When landslides occur, they can seriously damage or destroy ecosystems. Sometimes the effects can last for thousands of years. They can pollute streams and water bodies with sediment and debris. This invariably has severe repercussions on water quality and marine life.
What’s more, these hazards can wipe out large tracts of forests, wildlife habitats and remove productive soils from slopes. In 1960, an earthquake triggered several landslides in Chile which destroyed more than 250 km2 of forest.
Also, they can dam up rivers and streams. In so doing, water flow is restricted. Marine and terrestrial organisms that depend on the water flow may eventually die. Conversely, dams may flood the opposite side too. Outburst floods can introduce a tremendous amount of new sediment into streams. Or they can submerge and kill vegetation in the flooded region.
One of the most damaging effects of landslides is the destruction of agricultural land. Debris spread over farms, cultivation and pastures, covering important agricultural land. They destroy seeds, plants, food stocks and grazing land. These lands can remain inaccessible for years ultimately impacting on farmers’ livelihoods. In Guatemala as an example, watersheds collapsed in 2005 due to landslides associated with Tropical Storm Stan. Consequently, farmers were severely affected by this event.
Landslides can cause serious damage to the built infrastructure. They can destroy and/or damage houses, buildings and infrastructure close to hills and mountains. They block roads, railroads and shipping lanes. In 1980, a debris flow from Mount St Helens volcano filled the Columbia River with more than 34 million m3 of sediment. Cargo ships could not reach Oregon until the sediment was dredged.
As it currently stands, economic losses due to these hazards have been increasing during the past decades. This is mostly linked to increasing development and investment in landslide-prone regions. Basically, landslide costs include both direct and indirect losses.
Direct losses refer to costs of repair, replacement or maintenance of properties and assets affected by landslides. All other costs like loss of agricultural productivity, effects on water quality and reduced real estate values are indirect losses. The devastating 1983 Thistle landslide in Utah, United States, had direct and indirect economic losses on the order of $688 million.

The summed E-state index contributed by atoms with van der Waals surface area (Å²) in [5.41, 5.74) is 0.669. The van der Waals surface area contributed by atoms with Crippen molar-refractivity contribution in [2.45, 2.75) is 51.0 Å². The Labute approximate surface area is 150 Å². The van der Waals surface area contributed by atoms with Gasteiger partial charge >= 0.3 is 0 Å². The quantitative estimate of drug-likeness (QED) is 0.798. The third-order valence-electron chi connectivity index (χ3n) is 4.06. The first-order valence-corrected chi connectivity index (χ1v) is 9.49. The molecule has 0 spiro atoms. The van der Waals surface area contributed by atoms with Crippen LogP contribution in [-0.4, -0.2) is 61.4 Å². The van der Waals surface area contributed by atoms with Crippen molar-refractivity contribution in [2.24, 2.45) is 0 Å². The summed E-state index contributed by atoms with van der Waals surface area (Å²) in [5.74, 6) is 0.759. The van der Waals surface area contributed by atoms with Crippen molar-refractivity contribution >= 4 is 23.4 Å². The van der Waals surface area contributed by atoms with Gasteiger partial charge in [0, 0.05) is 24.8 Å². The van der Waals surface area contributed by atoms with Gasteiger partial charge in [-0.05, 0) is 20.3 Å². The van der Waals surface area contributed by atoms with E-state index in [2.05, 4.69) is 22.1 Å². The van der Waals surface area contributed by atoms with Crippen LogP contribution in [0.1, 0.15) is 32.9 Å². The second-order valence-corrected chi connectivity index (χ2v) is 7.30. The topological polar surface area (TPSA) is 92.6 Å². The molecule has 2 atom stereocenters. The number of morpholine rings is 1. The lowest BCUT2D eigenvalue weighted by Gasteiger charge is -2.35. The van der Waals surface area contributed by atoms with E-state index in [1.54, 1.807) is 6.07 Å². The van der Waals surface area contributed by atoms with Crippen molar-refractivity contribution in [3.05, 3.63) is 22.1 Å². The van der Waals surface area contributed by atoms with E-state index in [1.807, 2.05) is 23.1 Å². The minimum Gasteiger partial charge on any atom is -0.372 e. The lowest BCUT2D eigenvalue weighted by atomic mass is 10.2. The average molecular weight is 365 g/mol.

Landslides are responsible for a number of deaths, injury to people, damage to housing, infrastructure and agricultural lands. In the United States alone, some 25-50 people are killed by landslides each year. In Italy, more than 10,000 people died in 840 landslides during the period 1279 to 1999. More often than not, the disasters happen without warning giving people no time to escape.
Sometimes, such events can impact on the mental health of people also; children and youngsters especially at more at risk. Moreover, victims of landslides can develop crush injuries or crush syndrome after they have been rescued from the debris.
Very often, landslides can trigger other hazards like tsunamis, volcanic eruptions, wildfires and earthquakes. One of the most famous landslides that initiated baffling tsunami waves is the 8000-year-old Storegga submarine landslide off the coast of Norway. Tsunami waves flooded coastlines as far away as Greenland. Similarly, the 2007 landslide in Vancouver, Canada, resulted in the discharge of 3 million m3 of debris into the Chehalis Lake. Several hectares of shoreline forest were destroyed and tsunami waves pulled out trees from the shoreline to a height of 18 m.